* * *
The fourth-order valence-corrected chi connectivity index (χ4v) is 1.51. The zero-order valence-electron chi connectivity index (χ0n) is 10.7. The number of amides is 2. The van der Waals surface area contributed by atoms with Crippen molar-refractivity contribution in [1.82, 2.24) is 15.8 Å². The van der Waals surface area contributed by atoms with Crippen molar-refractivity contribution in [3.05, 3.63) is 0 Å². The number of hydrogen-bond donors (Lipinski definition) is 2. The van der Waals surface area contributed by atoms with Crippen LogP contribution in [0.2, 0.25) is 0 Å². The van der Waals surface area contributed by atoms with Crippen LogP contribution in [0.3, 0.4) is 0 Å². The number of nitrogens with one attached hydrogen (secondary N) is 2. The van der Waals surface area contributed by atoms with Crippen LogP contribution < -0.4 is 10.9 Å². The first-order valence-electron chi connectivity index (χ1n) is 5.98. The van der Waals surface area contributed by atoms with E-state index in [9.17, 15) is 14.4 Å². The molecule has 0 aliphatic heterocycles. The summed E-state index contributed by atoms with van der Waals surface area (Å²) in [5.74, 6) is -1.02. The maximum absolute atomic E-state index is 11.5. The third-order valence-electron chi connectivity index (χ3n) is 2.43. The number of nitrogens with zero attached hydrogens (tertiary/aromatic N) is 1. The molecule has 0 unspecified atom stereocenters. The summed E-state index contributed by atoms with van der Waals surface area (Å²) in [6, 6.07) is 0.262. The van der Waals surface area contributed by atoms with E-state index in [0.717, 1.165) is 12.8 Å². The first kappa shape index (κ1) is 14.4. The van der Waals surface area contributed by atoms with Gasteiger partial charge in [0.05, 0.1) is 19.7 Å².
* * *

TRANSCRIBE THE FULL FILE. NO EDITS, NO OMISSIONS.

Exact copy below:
The fourth-order valence-corrected chi connectivity index (χ4v) is 1.51. The zero-order valence-electron chi connectivity index (χ0n) is 10.7. The number of amides is 2. The van der Waals surface area contributed by atoms with Crippen molar-refractivity contribution in [1.82, 2.24) is 15.8 Å². The van der Waals surface area contributed by atoms with Crippen molar-refractivity contribution in [3.05, 3.63) is 0 Å². The number of hydrogen-bond donors (Lipinski definition) is 2. The van der Waals surface area contributed by atoms with Crippen LogP contribution in [0.2, 0.25) is 0 Å². The van der Waals surface area contributed by atoms with Crippen LogP contribution in [0.3, 0.4) is 0 Å². The number of nitrogens with one attached hydrogen (secondary N) is 2. The van der Waals surface area contributed by atoms with Crippen LogP contribution < -0.4 is 10.9 Å². The first-order valence-electron chi connectivity index (χ1n) is 5.98. The van der Waals surface area contributed by atoms with E-state index in [9.17, 15) is 14.4 Å². The molecule has 0 aliphatic heterocycles. The summed E-state index contributed by atoms with van der Waals surface area (Å²) in [5.74, 6) is -1.02. The maximum absolute atomic E-state index is 11.5. The third-order valence-electron chi connectivity index (χ3n) is 2.43. The number of nitrogens with zero attached hydrogens (tertiary/aromatic N) is 1. The molecule has 0 unspecified atom stereocenters. The summed E-state index contributed by atoms with van der Waals surface area (Å²) in [6, 6.07) is 0.262. The van der Waals surface area contributed by atoms with E-state index in [0.717, 1.165) is 12.8 Å². The first kappa shape index (κ1) is 14.4. The van der Waals surface area contributed by atoms with Gasteiger partial charge in [0.05, 0.1) is 19.7 Å².